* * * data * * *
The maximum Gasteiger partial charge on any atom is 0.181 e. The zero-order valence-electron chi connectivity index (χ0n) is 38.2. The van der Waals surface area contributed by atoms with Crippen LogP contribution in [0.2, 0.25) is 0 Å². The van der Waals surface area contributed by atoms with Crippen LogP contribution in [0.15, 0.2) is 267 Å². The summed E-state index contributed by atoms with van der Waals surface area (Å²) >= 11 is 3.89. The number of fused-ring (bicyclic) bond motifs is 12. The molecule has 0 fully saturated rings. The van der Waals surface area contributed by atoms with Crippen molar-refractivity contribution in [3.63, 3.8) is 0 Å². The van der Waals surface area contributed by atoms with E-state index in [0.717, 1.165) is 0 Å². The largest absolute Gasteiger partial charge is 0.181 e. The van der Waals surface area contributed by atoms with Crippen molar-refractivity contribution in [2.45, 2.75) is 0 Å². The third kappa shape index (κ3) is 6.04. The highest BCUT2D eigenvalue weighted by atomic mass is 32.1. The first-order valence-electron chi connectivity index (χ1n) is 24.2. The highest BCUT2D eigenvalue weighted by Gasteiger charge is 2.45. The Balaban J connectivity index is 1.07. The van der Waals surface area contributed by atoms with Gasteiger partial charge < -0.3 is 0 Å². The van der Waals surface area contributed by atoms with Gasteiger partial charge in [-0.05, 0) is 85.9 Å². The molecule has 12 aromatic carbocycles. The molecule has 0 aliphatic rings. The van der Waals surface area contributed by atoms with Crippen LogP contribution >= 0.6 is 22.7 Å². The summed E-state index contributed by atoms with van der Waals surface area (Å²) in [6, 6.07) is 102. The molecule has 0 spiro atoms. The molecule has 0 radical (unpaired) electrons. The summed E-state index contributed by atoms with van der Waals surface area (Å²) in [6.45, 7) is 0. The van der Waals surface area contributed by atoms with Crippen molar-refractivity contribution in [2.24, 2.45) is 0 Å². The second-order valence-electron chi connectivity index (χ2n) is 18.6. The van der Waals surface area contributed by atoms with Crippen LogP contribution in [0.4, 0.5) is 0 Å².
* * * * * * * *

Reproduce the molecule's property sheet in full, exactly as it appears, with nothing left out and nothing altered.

The maximum Gasteiger partial charge on any atom is 0.181 e. The zero-order valence-electron chi connectivity index (χ0n) is 38.2. The van der Waals surface area contributed by atoms with Crippen LogP contribution in [0.2, 0.25) is 0 Å². The van der Waals surface area contributed by atoms with Crippen LogP contribution in [0.15, 0.2) is 267 Å². The summed E-state index contributed by atoms with van der Waals surface area (Å²) >= 11 is 3.89. The number of fused-ring (bicyclic) bond motifs is 12. The molecule has 0 fully saturated rings. The van der Waals surface area contributed by atoms with Crippen molar-refractivity contribution in [3.63, 3.8) is 0 Å². The van der Waals surface area contributed by atoms with E-state index in [0.717, 1.165) is 0 Å². The largest absolute Gasteiger partial charge is 0.181 e. The van der Waals surface area contributed by atoms with Crippen molar-refractivity contribution in [2.45, 2.75) is 0 Å². The third kappa shape index (κ3) is 6.04. The highest BCUT2D eigenvalue weighted by atomic mass is 32.1. The first-order valence-electron chi connectivity index (χ1n) is 24.2. The highest BCUT2D eigenvalue weighted by Gasteiger charge is 2.45. The Balaban J connectivity index is 1.07. The van der Waals surface area contributed by atoms with Gasteiger partial charge < -0.3 is 0 Å². The van der Waals surface area contributed by atoms with Gasteiger partial charge in [-0.05, 0) is 85.9 Å². The molecule has 12 aromatic carbocycles. The molecule has 0 aliphatic rings. The van der Waals surface area contributed by atoms with Crippen LogP contribution >= 0.6 is 22.7 Å². The summed E-state index contributed by atoms with van der Waals surface area (Å²) in [6, 6.07) is 102. The molecule has 0 spiro atoms. The molecule has 0 radical (unpaired) electrons. The summed E-state index contributed by atoms with van der Waals surface area (Å²) in [6.45, 7) is 0. The van der Waals surface area contributed by atoms with Crippen molar-refractivity contribution in [2.24, 2.45) is 0 Å². The second-order valence-electron chi connectivity index (χ2n) is 18.6. The van der Waals surface area contributed by atoms with Crippen LogP contribution in [0.4, 0.5) is 0 Å².